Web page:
Securing Data in SQL Server

Recently I have been having quite a few discussions around security of data inside of SQL Server and how to prevent the massive data breaches that we have been hearing about on the news.  Like most things some people want “THE ANSWER” or THE SOLUTION to securing the data inside of SQL Server. Unfortunately there isn’t a single solution that solves all of the problems that are potentially out there.  Security of data requires defense in depth, starting with a secure configuration and installation of SQL Server.  Often times, defense in depth also means changes to the database, the application, and how you do business.

Features for Securing Data

SQL Server offers multiple options and features that help with securing data and since SQL Server 2016 Service Pack 1, many of them are available in Standard Edition:

  • SSL/TLS Protocol Encryption

    • SQL Server 2005+
    • Uses a SSL certificate to encrypt the network connection between clients and SQL Server, securing data from watching over the wire
    • Can be forced by SQL Server during the handshake when certificate properly installed on SQL Server certificate store
    • Only requires a SSL certificate from a CA for Server Authentication to implement
    • Requires certificate rotation before expiration
    • Generally does not require application changes but may under specific conditions
  • Database Column Level Encryption

    • SQL Server 2005+
    • Uses a certificate or key to encrypt a column securing data from being queried without knowing how to decrypt the values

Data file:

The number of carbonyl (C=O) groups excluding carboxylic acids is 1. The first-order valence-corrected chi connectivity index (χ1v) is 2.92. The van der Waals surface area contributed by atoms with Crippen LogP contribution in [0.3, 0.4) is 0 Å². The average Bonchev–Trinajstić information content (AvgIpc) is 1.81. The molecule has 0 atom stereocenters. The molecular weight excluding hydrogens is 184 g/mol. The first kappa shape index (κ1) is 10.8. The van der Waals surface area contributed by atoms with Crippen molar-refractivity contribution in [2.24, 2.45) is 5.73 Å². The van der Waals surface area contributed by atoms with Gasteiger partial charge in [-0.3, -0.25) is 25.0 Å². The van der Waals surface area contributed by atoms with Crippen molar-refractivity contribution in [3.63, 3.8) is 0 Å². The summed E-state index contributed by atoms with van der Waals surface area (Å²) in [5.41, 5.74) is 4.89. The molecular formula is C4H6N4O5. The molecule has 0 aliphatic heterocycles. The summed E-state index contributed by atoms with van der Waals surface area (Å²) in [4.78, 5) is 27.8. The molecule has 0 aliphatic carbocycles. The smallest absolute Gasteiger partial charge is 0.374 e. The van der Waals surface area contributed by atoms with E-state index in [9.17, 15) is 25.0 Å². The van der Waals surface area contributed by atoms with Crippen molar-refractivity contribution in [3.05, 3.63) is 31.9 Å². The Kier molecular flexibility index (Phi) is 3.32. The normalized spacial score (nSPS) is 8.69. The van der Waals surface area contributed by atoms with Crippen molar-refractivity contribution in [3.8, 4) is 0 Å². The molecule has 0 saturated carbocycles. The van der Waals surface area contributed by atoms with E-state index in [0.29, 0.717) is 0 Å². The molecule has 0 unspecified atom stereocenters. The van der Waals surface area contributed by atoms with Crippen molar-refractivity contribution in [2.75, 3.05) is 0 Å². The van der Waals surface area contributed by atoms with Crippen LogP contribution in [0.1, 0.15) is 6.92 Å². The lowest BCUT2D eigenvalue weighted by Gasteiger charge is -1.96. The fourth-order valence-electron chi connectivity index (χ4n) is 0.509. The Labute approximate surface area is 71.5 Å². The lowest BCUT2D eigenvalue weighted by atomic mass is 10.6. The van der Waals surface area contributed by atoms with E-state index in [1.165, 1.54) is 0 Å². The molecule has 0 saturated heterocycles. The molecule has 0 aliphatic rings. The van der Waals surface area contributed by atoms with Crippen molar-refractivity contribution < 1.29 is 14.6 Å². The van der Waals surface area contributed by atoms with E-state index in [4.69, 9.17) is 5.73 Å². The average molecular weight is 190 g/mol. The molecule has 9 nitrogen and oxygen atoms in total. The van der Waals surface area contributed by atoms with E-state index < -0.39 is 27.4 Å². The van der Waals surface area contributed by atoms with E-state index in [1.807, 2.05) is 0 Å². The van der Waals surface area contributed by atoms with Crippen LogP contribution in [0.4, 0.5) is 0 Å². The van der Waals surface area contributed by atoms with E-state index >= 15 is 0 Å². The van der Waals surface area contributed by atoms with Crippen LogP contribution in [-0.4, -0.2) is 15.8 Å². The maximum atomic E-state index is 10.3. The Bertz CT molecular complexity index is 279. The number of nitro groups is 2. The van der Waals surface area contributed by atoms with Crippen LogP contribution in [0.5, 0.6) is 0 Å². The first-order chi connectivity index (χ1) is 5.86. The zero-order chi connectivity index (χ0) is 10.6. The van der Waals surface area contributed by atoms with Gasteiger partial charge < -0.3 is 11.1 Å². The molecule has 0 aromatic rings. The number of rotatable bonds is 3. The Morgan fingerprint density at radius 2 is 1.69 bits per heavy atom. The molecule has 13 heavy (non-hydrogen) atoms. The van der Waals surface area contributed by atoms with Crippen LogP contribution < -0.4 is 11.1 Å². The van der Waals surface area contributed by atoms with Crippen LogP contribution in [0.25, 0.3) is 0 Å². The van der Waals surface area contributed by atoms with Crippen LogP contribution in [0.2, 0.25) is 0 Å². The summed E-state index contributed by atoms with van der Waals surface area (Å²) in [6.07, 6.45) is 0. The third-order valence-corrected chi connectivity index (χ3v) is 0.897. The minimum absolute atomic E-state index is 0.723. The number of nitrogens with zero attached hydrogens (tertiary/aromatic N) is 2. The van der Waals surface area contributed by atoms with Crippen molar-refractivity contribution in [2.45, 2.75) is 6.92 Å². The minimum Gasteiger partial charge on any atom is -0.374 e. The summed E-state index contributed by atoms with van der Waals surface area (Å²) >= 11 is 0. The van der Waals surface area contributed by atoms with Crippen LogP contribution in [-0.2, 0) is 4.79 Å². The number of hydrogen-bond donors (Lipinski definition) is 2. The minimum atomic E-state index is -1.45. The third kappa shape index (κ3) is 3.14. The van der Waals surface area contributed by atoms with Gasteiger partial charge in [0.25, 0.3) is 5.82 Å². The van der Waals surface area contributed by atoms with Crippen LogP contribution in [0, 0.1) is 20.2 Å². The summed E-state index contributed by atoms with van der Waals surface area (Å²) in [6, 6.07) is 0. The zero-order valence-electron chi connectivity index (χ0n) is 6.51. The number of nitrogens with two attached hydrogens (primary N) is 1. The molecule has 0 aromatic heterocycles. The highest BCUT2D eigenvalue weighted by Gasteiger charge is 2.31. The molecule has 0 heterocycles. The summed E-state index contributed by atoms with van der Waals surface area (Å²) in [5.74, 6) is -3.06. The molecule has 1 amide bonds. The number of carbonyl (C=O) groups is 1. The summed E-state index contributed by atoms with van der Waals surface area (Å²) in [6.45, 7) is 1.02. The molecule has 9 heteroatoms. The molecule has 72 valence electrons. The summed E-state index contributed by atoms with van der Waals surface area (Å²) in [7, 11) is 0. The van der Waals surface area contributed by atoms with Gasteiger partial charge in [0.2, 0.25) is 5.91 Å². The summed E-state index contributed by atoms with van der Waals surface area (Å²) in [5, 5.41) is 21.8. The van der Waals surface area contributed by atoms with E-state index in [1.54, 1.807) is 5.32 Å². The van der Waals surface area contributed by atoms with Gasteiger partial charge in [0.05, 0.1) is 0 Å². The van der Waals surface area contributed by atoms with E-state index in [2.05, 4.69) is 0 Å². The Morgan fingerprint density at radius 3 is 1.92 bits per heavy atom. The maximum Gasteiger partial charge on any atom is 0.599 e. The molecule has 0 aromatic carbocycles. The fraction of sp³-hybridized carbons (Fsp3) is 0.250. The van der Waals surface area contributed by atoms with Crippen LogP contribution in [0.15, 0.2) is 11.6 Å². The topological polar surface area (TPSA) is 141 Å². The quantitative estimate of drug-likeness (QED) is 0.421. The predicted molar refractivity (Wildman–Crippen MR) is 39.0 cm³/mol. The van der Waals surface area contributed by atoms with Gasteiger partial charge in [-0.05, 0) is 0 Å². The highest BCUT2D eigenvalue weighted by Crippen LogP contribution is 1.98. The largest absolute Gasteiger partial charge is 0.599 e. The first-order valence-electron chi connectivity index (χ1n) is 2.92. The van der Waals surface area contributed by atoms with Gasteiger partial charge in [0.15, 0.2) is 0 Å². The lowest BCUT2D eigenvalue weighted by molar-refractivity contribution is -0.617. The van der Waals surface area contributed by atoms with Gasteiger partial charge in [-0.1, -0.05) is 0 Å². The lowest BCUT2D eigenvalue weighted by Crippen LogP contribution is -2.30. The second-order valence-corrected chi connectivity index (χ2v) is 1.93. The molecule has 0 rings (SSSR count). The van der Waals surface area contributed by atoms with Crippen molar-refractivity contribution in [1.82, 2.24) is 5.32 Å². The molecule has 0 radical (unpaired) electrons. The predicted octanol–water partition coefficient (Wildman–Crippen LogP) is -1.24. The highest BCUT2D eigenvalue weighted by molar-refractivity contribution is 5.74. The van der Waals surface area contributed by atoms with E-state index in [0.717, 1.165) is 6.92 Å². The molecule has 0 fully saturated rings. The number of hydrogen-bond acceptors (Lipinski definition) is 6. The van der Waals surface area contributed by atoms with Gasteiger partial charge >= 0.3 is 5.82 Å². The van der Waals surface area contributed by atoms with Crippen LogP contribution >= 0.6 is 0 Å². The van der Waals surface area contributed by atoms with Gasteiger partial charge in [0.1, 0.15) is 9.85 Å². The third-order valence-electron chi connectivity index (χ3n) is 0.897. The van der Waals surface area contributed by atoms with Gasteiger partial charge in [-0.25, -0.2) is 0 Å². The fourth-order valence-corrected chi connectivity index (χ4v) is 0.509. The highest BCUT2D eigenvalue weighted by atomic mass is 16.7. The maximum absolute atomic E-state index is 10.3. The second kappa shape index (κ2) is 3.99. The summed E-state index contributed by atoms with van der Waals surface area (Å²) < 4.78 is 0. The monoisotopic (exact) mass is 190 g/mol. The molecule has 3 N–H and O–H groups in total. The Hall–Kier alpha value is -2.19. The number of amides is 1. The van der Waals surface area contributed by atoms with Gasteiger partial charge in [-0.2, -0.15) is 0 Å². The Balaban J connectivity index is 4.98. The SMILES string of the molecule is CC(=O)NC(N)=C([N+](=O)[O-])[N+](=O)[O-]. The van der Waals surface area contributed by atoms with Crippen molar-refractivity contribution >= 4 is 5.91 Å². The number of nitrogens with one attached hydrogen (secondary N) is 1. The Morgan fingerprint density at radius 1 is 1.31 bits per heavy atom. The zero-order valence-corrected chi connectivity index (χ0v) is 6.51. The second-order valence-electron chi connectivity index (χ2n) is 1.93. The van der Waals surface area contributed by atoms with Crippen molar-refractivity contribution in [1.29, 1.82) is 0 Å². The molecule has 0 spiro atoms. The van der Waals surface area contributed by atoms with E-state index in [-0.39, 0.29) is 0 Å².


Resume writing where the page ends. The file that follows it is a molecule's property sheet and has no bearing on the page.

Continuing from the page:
• Data remains encrypted at the column level even while the database is online
    • Encryption keys are maintained inside of the SQL Server encryption hierarchy and must be opened properly to decrypt data
    • May require application changes to support encryption
      • Not required if handled by stored procedure access to data but opens risks of decrypted data in process memory
    • Performance impacts when comparing column data in WHERE clause
      • May be mitigated by encrypting value to compare first and performing binary filtering of encrypted values
  • Transparent Data Encryption

    • SQL Server 2012+
    • Encrypts data at rest using database encryption key stored in the boot record of the database and a certificate stored in master
    • Prevents someone copying files or stealing a database backup from restoring the data without the certificate
    • Does not require application changes for securing data at rest
    • Does not protect data from being queried through SQL Server once the database is open
    • If someone has access to the master database or a backup of master, they can get the certificate that encrypts other backups (
    • Without the certificate that encrypts the database you cannot recover from a disaster
    • Certificate expiration is not enforced or checked and does not require certificate rotation once used for encryption
  • Backup Encryption

    • SQL Server 2014+
    • Encrypts the backup file using a certificate or asymmetric key, securing data backups from being restored
    • Prevents someone stealing a database backup from restoring the data without the certificate or key
    • Same potential risks as TDE since certificate or key is stored in the master database
  • Always Encrypted

    • SQL Server 2016+
    • Data remains encrypted at the column level even while the database is online
    • Column encryption keys are stored in the database to encrypt data
    • Column master keys are used to encrypt the column encryption keys in the database and are maintained outside of SQL Server and are not available to the DB, securing data from DBAs
      • Requires installing column master keys for SSMS to query and decrypt data – Windows Certificate Store, Azure Key Vault, or HSM
    • Requires application changes to support the encryption
    • Protects data in use from memory dumps and maintains encryption

How do we apply this for Securing Data?